This verion ("POTH" - Package of the Hour) differs from the article feature ("DEBADAY"), in that it is fully automated (subject to some filters for interestingness; libraries, -dev packages, etc. are filtered out.) DEBADAY produces deeper and more interesting descriptions, since they are written by humans. POTH is done by a software agent, so it has greater breadth. It covers more packages, and also crosslinks them to popularity contest data, etc.

idea for distributions (1)

flok (24996) | more than 7 years ago | (#18309536)

What distributions should do is add a "software of the day" screen which automatically when you login show you, well, what this webpage does.
But then served from local disk or so.

gentoo-portage (1)

bubbl07 (777082) | more than 7 years ago | (#18310286)

Although I applaud their effort to showcase less prominent linux software, they could have worked off of an existing linux software database: [] . It doesn't have the "package-a-day" feature, but it does have short descriptions for each package and uses a wiki-style CMS in that it allows users to upload screenshots related to a given application. Also, the gentoo package repository is more diverse than that of debian's (owing to its package management system being source-based), so I'm sure most of the debian packages are already there.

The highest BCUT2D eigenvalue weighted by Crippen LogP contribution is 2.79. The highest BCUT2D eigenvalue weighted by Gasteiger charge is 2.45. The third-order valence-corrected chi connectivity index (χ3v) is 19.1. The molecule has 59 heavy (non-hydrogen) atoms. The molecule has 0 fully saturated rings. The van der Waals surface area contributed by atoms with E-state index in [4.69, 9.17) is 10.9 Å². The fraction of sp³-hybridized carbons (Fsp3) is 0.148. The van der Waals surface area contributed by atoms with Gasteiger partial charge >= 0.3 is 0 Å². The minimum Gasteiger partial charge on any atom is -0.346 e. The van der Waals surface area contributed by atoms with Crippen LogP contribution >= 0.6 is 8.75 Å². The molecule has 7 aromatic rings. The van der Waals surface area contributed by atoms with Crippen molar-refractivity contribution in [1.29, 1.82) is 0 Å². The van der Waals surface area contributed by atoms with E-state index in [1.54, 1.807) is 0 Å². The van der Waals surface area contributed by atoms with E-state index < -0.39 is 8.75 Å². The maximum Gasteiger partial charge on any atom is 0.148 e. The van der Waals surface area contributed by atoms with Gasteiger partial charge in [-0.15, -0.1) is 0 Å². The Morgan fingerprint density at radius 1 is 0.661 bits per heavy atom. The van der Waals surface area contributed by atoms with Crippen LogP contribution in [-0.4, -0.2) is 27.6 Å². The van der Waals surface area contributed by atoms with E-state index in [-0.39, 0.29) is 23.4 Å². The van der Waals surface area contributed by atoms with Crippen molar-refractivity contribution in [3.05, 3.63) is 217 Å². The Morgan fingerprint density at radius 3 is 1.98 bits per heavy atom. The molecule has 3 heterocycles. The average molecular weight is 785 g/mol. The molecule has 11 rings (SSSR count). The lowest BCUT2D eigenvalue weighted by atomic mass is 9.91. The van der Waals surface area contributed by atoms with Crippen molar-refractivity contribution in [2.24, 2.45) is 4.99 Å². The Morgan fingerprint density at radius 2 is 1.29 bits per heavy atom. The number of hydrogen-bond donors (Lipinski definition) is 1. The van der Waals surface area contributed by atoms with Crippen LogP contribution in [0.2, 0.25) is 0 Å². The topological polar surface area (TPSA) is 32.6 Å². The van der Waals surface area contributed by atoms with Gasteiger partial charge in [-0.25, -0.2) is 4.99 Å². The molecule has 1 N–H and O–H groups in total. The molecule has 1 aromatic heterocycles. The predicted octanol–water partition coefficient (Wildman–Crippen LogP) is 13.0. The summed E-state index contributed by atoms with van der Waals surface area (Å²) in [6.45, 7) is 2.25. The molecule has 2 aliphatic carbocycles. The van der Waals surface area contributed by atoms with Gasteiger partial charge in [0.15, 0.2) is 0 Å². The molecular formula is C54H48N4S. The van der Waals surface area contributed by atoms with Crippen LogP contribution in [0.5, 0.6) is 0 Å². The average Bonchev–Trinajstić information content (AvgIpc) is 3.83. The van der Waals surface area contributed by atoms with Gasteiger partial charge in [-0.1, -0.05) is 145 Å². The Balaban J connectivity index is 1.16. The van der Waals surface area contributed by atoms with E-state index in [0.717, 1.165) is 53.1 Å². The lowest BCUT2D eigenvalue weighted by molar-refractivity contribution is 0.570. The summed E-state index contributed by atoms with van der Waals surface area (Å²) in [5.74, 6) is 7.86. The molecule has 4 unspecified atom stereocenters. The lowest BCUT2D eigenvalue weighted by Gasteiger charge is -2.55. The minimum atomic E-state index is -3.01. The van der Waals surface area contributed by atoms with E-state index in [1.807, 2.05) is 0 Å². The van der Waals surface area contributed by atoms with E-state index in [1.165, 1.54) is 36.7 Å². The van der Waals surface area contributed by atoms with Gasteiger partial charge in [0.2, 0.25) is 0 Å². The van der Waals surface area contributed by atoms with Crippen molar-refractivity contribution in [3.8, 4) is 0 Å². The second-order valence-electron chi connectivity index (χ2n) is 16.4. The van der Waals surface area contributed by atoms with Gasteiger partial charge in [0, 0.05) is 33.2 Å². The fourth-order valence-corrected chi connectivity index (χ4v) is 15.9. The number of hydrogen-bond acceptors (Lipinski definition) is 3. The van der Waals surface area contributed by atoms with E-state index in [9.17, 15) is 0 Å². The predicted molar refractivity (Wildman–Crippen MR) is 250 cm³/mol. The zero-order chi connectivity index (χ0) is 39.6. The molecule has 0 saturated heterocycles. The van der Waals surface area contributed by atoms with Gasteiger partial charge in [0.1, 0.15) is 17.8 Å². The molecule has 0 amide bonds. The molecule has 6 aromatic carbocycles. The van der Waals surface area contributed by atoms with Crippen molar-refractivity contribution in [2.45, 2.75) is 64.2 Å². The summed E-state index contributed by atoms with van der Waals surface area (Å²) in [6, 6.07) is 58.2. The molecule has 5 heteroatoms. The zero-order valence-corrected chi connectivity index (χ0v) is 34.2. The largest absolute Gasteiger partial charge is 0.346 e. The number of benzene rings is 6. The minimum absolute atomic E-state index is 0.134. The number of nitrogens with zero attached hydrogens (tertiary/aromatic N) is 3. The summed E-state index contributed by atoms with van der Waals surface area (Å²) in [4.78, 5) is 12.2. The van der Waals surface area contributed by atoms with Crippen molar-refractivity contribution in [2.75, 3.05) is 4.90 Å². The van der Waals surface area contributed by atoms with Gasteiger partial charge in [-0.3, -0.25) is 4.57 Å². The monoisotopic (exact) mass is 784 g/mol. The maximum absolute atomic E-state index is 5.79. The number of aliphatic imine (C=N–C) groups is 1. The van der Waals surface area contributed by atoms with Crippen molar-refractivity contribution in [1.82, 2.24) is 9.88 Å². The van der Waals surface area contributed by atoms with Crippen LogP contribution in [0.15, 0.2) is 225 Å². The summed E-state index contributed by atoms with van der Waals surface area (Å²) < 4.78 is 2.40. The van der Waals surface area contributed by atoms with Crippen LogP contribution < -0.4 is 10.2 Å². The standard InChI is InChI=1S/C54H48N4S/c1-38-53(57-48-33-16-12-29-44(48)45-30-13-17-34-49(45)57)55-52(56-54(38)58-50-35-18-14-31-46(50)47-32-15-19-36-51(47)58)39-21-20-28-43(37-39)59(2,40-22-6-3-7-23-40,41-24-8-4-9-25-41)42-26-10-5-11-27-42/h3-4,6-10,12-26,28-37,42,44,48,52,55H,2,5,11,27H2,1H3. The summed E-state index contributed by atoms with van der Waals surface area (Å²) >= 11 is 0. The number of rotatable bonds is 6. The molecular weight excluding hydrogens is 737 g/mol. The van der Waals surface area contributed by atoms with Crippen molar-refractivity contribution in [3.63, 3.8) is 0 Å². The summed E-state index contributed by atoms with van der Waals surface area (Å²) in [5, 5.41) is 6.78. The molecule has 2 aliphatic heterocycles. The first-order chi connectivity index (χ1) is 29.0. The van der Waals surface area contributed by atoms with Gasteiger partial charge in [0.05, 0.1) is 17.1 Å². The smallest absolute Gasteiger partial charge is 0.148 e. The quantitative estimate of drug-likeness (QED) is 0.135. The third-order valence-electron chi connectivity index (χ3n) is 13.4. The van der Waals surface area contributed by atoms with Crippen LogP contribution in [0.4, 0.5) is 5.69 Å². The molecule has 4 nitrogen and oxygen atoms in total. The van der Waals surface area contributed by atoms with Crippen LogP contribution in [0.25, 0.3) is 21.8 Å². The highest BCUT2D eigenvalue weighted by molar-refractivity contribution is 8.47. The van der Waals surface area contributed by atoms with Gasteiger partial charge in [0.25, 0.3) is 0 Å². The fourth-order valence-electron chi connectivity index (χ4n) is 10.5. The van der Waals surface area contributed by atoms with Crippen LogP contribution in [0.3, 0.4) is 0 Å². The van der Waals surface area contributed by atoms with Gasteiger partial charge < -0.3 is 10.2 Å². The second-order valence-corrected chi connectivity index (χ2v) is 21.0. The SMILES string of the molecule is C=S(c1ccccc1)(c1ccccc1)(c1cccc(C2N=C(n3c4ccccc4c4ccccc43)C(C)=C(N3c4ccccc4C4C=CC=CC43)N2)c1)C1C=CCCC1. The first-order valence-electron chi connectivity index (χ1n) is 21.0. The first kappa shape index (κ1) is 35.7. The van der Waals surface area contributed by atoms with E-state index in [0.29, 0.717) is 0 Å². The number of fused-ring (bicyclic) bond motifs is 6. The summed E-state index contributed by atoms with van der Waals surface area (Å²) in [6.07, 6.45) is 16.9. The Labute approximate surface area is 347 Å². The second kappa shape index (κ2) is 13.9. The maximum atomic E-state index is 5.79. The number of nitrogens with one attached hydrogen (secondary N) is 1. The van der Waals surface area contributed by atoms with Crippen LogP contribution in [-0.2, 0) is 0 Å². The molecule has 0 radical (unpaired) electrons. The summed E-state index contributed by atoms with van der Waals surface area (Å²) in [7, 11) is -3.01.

Ultimately, I feel this serves its function well as a feature that sheds light on the more obscure, but not necessarily less useful, programs.

same problem w/ a godaddy site (1)

jmvbxx (1074458) | more than 7 years ago | (#18310570)

I've been having ongoing problems all day trying to access - which is hosted by I initially thought it was an my DNS server's problem ( but now that I read this I guess it's godaddy. Can this really be related to DLS? I live in Colombia now and we don't change our clock ever ;)

Quake terminal! (1)

SanityInAnarchy (655584) | more than 7 years ago | (#18310704)

Yakuake, I think it's called, maybe the third one down.

This looks decidedly cool. All those people who are used to hitting tilde to get under the hood of their FPS and cheat, or just tweak stuff (admin_slap even)... Well, now they understand. Commandline is cheats for Linux!

ubuntu debian openoffice impress no go audio (0)

Anonymous Coward | more than 7 years ago | (#18310740)

Using it now. Can not get Java player to work to use video or audio in Ubuntu.
No way to convert flv file to something else. No way to play .flv file. Otherwise,
works great but I have a presentation in 2 weeks and no audio or video in it. Putting
media player in seems pretty BASIC. :-)